Rating at last inspection: Good (report published 10 June 2016)

Why we inspected: This was a planned inspection based on the previous rating.

Follow up: We will continue to monitor all intelligence received about the service to ensure the next planned inspection is scheduled accordingly.

5 April 2016

During a routine inspection

This inspection was unannounced and took place on 5 and 6 April 2016.

Westfields is registered to provide accommodation and personal care for up to 41 older people. There were 31 people living at the service at the time of the inspection.

There was a registered manager in place. A registered manager is a person who has registered with the Care Quality Commission to manage the service. Like registered providers, they are ‘registered persons’. Registered persons have legal responsibility for meeting the requirements in the Health and Social Care Act 2008 and associated Regulations about how the service is run.

There were appropriate processes and risk assessments in place to help protect people from risks to their safety and wellbeing including the risks of avoidable harm. Staff understood their responsibilities to protect people from harm and were aware of the signs of potential abuse. Staff were confident about how to report these within the service. Medicines were stored safely by staff who had received training and been observed in practice. Medicine records were up to date and clear.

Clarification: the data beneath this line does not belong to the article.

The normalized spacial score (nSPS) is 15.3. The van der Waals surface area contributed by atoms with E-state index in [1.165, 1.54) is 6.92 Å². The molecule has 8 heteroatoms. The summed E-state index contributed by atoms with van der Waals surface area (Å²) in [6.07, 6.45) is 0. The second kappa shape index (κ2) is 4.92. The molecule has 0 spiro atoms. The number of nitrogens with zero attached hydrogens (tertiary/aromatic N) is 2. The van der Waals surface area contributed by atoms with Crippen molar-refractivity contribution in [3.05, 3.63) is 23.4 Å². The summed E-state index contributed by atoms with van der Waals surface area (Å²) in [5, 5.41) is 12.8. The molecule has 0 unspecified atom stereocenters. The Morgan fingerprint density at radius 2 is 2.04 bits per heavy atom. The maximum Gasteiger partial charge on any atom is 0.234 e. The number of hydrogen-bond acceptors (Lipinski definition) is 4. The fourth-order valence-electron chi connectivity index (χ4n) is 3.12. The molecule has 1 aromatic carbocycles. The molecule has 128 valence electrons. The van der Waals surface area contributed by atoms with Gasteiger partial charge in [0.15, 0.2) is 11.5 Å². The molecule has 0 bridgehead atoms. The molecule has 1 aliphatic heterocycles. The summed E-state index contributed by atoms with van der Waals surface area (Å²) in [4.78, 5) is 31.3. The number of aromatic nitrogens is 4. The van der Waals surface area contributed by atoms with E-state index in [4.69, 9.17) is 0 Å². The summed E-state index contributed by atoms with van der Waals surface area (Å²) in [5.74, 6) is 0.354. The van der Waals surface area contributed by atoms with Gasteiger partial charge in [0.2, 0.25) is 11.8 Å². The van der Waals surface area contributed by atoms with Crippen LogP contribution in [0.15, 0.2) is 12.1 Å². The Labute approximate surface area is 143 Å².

There were enough staff to meet people’s needs. The provider had a recruitment procedure in place and staff were only employed in the service after all required pre-employment checks had been carried out. People living in the home were involved in the interviews for new members of staff.

Some staff lacked knowledge in the Mental Capacity Act and Deprivation of Liberty Safeguards. Improvements were needed in the clarity around recording decisions about people’s capacity to make their own decisions. People were able to make day to day decisions about their care and the staff who cared for them. Care plans were in use however these didn’t always contain all the information required. People’s privacy and dignity was respected.

People and their relatives were positive about the care that people received. People’s health and nutritional needs were met. People had a varied diet and had choices available to them. There were a range of activities available and people were able to participate in them. People could maintain their own interests and hobbies where they chose to do so.